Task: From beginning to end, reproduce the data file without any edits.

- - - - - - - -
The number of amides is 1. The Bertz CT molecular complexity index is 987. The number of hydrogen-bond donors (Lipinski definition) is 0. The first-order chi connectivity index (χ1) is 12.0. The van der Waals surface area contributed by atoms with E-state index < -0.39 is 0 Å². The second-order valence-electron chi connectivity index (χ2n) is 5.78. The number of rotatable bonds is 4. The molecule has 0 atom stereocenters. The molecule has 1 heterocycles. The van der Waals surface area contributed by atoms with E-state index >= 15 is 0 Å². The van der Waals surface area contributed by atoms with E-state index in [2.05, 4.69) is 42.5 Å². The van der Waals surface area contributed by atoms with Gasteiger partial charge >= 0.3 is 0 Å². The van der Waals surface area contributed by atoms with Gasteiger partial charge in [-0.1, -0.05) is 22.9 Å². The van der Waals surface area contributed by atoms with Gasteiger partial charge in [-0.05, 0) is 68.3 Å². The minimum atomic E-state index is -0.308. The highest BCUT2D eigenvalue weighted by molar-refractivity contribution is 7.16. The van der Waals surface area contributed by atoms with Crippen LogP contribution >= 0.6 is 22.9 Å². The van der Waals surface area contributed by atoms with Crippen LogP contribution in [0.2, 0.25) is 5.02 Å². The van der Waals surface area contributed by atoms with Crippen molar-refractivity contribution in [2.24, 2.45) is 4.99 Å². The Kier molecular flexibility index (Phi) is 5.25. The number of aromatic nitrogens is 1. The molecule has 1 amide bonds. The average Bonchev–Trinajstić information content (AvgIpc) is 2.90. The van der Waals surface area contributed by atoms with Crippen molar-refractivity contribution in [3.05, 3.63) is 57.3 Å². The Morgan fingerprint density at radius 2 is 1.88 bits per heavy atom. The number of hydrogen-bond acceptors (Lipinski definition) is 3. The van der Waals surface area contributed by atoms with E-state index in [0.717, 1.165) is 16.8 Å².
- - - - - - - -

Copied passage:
The number of amides is 1. The Bertz CT molecular complexity index is 987. The number of hydrogen-bond donors (Lipinski definition) is 0. The first-order chi connectivity index (χ1) is 12.0. The van der Waals surface area contributed by atoms with E-state index < -0.39 is 0 Å². The second-order valence-electron chi connectivity index (χ2n) is 5.78. The number of rotatable bonds is 4. The molecule has 0 atom stereocenters. The molecule has 1 heterocycles. The van der Waals surface area contributed by atoms with E-state index >= 15 is 0 Å². The van der Waals surface area contributed by atoms with E-state index in [2.05, 4.69) is 42.5 Å². The van der Waals surface area contributed by atoms with Gasteiger partial charge >= 0.3 is 0 Å². The van der Waals surface area contributed by atoms with Gasteiger partial charge in [-0.1, -0.05) is 22.9 Å². The van der Waals surface area contributed by atoms with Gasteiger partial charge in [-0.05, 0) is 68.3 Å². The minimum atomic E-state index is -0.308. The highest BCUT2D eigenvalue weighted by molar-refractivity contribution is 7.16. The van der Waals surface area contributed by atoms with Crippen LogP contribution >= 0.6 is 22.9 Å². The van der Waals surface area contributed by atoms with Crippen LogP contribution in [0.2, 0.25) is 5.02 Å². The van der Waals surface area contributed by atoms with Crippen molar-refractivity contribution in [2.24, 2.45) is 4.99 Å². The Kier molecular flexibility index (Phi) is 5.25. The number of aromatic nitrogens is 1. The molecule has 1 amide bonds. The average Bonchev–Trinajstić information content (AvgIpc) is 2.90. The van der Waals surface area contributed by atoms with Crippen molar-refractivity contribution in [3.05, 3.63) is 57.3 Å². The Morgan fingerprint density at radius 2 is 1.88 bits per heavy atom. The number of hydrogen-bond acceptors (Lipinski definition) is 3. The van der Waals surface area contributed by atoms with E-state index in [0.717, 1.165) is 16.8 Å².